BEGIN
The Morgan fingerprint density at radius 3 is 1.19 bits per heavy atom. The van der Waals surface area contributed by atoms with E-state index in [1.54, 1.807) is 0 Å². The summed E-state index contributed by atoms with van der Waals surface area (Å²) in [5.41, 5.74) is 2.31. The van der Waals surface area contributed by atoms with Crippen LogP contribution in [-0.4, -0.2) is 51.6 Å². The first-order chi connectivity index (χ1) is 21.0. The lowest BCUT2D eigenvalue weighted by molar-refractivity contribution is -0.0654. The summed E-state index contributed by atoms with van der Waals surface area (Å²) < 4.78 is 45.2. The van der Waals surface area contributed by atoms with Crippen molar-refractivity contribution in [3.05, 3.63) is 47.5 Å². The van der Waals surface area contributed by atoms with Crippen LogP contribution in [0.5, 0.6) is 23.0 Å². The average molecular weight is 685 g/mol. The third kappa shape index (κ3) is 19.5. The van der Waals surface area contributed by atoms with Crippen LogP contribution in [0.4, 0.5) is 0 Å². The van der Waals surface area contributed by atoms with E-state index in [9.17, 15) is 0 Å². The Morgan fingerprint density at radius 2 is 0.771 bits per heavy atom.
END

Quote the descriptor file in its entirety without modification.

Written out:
The Morgan fingerprint density at radius 3 is 1.19 bits per heavy atom. The van der Waals surface area contributed by atoms with E-state index in [1.54, 1.807) is 0 Å². The summed E-state index contributed by atoms with van der Waals surface area (Å²) in [5.41, 5.74) is 2.31. The van der Waals surface area contributed by atoms with Crippen LogP contribution in [-0.4, -0.2) is 51.6 Å². The first-order chi connectivity index (χ1) is 21.0. The lowest BCUT2D eigenvalue weighted by molar-refractivity contribution is -0.0654. The summed E-state index contributed by atoms with van der Waals surface area (Å²) < 4.78 is 45.2. The van der Waals surface area contributed by atoms with Crippen molar-refractivity contribution in [3.05, 3.63) is 47.5 Å². The van der Waals surface area contributed by atoms with Crippen LogP contribution in [0.5, 0.6) is 23.0 Å². The average molecular weight is 685 g/mol. The third kappa shape index (κ3) is 19.5. The van der Waals surface area contributed by atoms with Crippen LogP contribution in [0.4, 0.5) is 0 Å². The van der Waals surface area contributed by atoms with E-state index in [9.17, 15) is 0 Å². The Morgan fingerprint density at radius 2 is 0.771 bits per heavy atom.